Hours, weeks, even months have been spent arguing about Proteus and Portia's route-planning and what its accuracy or inaccuracy reveals. The first thing to say is that above all the geographical explanations, there exists the overarching possibility that Will had only vague ideas of the exact layout and governance of the Veneto and didn't really give a toss whether he was being accurate or not.
Time and distance are both often ruthlessly compressed in Will's work, like an artist's perspective on a broad landscape. To get to Belmont and back for his suit, Bassanio needed Shylock's money for three months. How does this time actually elapse in the play? Not on a journey to Belmont and back, that's for sure. How much more likely is it that Will fiddled with his source material without giving much thought to where Belmont was or how long it would take to get there? The three months were what we would now call 'virtual months' or 'stage months'.
The distance used by Oxfordians, headed by Magri and Roe, to uncover the location of Belmont is twenty miles.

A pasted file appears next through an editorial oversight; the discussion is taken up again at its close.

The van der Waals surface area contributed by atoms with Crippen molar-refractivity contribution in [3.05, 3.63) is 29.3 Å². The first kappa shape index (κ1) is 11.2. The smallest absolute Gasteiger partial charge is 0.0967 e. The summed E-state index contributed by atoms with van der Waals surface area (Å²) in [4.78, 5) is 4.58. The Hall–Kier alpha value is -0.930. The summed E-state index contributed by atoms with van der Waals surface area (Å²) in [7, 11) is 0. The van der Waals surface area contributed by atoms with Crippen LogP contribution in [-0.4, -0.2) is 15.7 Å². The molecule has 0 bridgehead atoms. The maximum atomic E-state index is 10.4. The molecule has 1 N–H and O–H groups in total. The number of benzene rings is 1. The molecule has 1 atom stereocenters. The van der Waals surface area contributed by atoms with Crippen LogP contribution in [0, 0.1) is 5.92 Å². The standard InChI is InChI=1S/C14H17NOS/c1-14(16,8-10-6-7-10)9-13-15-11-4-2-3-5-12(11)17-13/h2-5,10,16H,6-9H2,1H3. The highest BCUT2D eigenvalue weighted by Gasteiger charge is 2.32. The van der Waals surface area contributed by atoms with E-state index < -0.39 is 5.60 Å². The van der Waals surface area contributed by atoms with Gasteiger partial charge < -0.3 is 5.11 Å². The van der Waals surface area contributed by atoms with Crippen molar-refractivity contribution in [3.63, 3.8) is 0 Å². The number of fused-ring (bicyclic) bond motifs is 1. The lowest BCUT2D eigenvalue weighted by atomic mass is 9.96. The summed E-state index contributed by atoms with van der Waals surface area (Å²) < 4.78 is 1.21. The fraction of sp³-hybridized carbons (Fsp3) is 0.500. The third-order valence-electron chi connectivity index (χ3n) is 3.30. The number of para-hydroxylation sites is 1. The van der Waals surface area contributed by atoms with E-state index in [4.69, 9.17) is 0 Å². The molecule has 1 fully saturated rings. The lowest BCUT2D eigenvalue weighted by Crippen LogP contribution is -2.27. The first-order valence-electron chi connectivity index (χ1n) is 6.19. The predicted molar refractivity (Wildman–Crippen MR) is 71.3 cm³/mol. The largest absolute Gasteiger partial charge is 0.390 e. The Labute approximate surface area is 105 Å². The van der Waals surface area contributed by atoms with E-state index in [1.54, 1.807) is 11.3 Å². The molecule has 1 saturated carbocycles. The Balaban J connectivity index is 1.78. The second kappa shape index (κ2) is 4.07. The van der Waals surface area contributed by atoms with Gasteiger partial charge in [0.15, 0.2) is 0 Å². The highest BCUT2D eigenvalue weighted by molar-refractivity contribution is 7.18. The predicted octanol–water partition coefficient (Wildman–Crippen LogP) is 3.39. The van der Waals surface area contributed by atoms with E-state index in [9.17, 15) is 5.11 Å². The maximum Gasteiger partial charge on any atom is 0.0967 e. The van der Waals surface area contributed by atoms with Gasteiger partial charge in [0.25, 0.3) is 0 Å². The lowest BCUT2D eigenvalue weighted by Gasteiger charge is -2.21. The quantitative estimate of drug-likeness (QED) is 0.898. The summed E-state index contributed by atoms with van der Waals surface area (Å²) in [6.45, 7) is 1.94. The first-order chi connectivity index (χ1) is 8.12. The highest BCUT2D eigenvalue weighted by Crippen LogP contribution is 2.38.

Twenty miles is a virtual distance, which chimes with all the other uses of 'twenty' by Portia and her Belmont chums. At Oxfraud, we are perfectly sure that Will, when challenged about shortcomings in his geographical knowledge by Ben Jonson, would have replied 'Dramatic licence, mate. Get over it.' An Italian backdrop was a generic backdrop in Elizabethan theatre.
But as long as Oxfordians keep dragging the subject up…
Whenever Italy is mentioned in public discussion, Oxfordians will gleefully pose the question "What is a tranect?' in the hope of embarrassing Shakespeareans with another of Roe's discoveries in Oxfordian Italy.
Bring them, I pray thee, with imagined speed
Unto the tranect, to the common ferry
Which trades to Venice.
The OED has defined 'tranect' as a corruption of 'traghetto' since 1912. No one is satisfied with that. It just doesn't sound right. My own candidate is a corruption of 'tronchetto' or log. This is the current name given to the big landing stage in Venice where, after crossing the bridge, residents and visitors leave their vehicles and catch the public ferry to St Mark's Square, vehicles being banned in Venice itself. Since the ban was put in place in 1392, might there not have been an equivalent, called something similar in Shakespeare's time?